PT reform in NT


BIC has submitted its ideas on how public transport users could benefit from reform in NT

More direct public transport action is needed, the Bus Industry Confederation (BIC) suggests in its submission to the Northern Territory Government on the draft National Remote and Regional Transport Strategy.

The Federal Government has asked individual state and territory governments to submit their ideas on how transport can be made more efficient and effective in regional areas within their jurisdiction.

The NT Government has now prepared a draft document and will present the final version to Federal Government, once all submissions have been considered.

Stronger official partnerships between industry and the Northern Territory Government would help facilitate better outcomes in the public transport sector, according to the BIC submission.

"There is a clear and distinct focus on road and private transport, however we would like to see a greater focus on initiatives associated with public transport," it reads.

"We acknowledge the document is not an action plan, that it is a strategy, nonetheless more detail on public transport initiatives will enhance the document."

BIC encourages stronger partnership between the NT Government and industry and suggests the establishment of a Regional Access Committees (RACs) in NT, made up of bus operators, taxi services, local councils and representatives of the NT Government.

This would establish a central point to coordinate transport delivery and facilitate better public transport outcomes in the long term.

BIC is hopeful the National Remote and Regional Transport Strategy may help minimise the regulatory burden on bus and coach operators, by making rules and regulations for operators more consistent between all states and territories.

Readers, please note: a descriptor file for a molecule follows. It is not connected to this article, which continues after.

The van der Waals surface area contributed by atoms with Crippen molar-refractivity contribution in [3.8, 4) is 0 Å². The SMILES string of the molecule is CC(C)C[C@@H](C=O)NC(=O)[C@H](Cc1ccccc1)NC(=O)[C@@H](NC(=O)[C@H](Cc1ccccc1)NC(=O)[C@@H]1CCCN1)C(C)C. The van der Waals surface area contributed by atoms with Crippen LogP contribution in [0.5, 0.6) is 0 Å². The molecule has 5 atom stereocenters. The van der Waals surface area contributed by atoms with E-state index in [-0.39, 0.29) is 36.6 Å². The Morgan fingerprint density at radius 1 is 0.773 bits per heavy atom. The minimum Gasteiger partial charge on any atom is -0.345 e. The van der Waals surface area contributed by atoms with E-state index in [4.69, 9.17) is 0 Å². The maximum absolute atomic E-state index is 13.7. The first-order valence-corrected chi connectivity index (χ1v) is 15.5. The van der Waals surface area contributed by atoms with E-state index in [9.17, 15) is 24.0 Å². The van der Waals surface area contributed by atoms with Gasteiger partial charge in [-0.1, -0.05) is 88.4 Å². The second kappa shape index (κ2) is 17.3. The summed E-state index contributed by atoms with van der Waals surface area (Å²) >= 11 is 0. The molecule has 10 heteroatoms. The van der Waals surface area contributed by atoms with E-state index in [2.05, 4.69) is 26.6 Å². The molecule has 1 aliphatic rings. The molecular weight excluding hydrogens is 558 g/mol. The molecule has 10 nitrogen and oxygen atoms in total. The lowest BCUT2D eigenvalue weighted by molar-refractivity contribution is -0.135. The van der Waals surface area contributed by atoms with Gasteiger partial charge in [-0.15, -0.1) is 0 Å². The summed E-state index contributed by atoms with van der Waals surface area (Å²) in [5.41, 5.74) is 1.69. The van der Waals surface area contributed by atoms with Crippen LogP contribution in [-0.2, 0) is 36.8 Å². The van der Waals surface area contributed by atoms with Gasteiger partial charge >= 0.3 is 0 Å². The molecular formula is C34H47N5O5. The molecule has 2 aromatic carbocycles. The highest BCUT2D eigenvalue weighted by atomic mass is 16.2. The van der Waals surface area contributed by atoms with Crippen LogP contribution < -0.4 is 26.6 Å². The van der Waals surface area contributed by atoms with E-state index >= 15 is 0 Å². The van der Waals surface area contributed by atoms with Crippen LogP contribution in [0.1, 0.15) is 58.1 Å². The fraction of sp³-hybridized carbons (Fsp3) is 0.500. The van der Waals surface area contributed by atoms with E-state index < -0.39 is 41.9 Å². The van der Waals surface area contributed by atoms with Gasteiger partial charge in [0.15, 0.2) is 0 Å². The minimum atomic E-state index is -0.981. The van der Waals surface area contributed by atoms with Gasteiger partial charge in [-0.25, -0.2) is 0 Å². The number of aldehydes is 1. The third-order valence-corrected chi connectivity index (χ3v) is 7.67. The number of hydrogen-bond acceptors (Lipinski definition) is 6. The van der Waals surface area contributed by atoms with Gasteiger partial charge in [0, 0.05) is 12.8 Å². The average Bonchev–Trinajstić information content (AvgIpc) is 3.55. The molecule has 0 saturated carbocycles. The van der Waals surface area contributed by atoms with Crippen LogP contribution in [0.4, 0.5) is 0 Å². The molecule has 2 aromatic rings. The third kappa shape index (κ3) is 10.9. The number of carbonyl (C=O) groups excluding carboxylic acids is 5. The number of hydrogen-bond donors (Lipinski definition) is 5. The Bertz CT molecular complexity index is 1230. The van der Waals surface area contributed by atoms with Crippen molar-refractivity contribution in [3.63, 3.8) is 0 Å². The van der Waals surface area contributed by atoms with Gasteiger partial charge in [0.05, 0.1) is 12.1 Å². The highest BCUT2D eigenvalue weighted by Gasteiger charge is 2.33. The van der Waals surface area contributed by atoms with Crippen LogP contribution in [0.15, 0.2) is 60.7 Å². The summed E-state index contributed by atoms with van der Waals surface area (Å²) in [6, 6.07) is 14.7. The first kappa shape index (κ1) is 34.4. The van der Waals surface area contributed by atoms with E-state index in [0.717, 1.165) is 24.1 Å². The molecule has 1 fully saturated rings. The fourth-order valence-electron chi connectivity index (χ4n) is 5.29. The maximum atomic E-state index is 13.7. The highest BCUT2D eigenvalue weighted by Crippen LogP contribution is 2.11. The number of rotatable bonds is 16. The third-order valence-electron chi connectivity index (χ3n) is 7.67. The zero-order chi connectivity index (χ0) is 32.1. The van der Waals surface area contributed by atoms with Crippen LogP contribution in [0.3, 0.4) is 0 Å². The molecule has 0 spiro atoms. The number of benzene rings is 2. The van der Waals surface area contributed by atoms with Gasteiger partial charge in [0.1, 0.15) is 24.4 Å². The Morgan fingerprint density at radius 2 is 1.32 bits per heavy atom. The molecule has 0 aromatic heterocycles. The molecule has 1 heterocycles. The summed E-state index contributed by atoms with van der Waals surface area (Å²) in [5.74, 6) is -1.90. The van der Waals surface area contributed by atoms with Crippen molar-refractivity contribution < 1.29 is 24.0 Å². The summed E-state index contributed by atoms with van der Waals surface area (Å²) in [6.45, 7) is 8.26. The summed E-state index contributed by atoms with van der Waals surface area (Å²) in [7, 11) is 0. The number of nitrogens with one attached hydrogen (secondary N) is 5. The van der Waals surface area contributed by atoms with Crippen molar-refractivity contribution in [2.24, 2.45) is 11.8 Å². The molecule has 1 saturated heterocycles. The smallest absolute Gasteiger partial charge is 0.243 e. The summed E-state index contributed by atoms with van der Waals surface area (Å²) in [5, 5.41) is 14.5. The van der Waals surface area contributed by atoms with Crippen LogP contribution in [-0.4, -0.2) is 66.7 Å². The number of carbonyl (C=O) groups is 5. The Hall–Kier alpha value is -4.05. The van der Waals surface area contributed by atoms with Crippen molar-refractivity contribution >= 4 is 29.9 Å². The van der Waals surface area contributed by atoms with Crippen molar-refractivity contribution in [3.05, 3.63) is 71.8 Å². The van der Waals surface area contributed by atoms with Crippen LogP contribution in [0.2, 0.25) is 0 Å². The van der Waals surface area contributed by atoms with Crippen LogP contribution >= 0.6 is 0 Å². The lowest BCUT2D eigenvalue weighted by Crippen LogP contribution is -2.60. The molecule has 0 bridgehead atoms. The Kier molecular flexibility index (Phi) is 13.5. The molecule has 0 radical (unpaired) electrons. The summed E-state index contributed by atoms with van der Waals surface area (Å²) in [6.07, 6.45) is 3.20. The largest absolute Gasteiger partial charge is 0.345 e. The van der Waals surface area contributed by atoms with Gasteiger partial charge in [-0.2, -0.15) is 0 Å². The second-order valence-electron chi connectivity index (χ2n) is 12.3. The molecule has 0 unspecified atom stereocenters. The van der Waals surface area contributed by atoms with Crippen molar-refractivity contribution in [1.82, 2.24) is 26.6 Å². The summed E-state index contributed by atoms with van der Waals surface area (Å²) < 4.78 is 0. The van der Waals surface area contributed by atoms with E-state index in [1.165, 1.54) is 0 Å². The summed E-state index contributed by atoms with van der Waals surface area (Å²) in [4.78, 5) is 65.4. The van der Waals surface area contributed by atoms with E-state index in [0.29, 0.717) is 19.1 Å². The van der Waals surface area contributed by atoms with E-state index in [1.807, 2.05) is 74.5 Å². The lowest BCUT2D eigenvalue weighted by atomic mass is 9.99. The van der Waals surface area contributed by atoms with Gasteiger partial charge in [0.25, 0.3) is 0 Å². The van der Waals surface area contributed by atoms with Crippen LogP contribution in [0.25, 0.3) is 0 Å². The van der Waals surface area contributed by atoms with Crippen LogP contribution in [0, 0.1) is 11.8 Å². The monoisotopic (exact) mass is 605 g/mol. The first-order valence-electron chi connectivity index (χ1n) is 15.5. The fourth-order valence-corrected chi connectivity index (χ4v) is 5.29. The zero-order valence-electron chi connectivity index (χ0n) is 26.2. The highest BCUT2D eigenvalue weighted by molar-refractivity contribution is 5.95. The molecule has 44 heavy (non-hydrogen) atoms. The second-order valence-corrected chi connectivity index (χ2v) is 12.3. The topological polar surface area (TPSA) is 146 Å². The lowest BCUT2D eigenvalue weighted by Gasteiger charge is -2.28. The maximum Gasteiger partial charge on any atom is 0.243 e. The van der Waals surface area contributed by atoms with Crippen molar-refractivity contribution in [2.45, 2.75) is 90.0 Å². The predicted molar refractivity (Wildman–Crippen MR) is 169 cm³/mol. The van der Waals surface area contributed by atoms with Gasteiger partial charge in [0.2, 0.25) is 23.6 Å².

A barrier to progress – in BIC’s eyes – is the inconsistent way value is quantified when appraising the benefit of new public transport initiatives from one state or territory government to another.

"It is clear that there are different understandings of what constitutes value for money, both within and among Australian jurisdictions," it reads.

"Each jurisdiction has their own definition of value for money."

BIC suggests a national framework for measuring social value, similar to what has been implemented in the UK, would help overcome current inconsistencies and constraints.

Although the process has just begun, BIC is pleased at the Federal Government has committed to addressing the challenges associated with remote and regional transport.

"A national infrastructure planning and assessment guideline that reflects remote and regional transport needs is supported by BIC," it reads.

"The BIC believes that this, in line with a national rural and remote arterial road network development plan, is critical for remote and regional Australia to improve its economic contribution."

Any new taxation arrangements or funding models to support services in NT should be assessed only after agreeing on the National Infrastructure and Assessment guideline, BIC says, and not until after a minimum standard of access for remote and regional services has been set.

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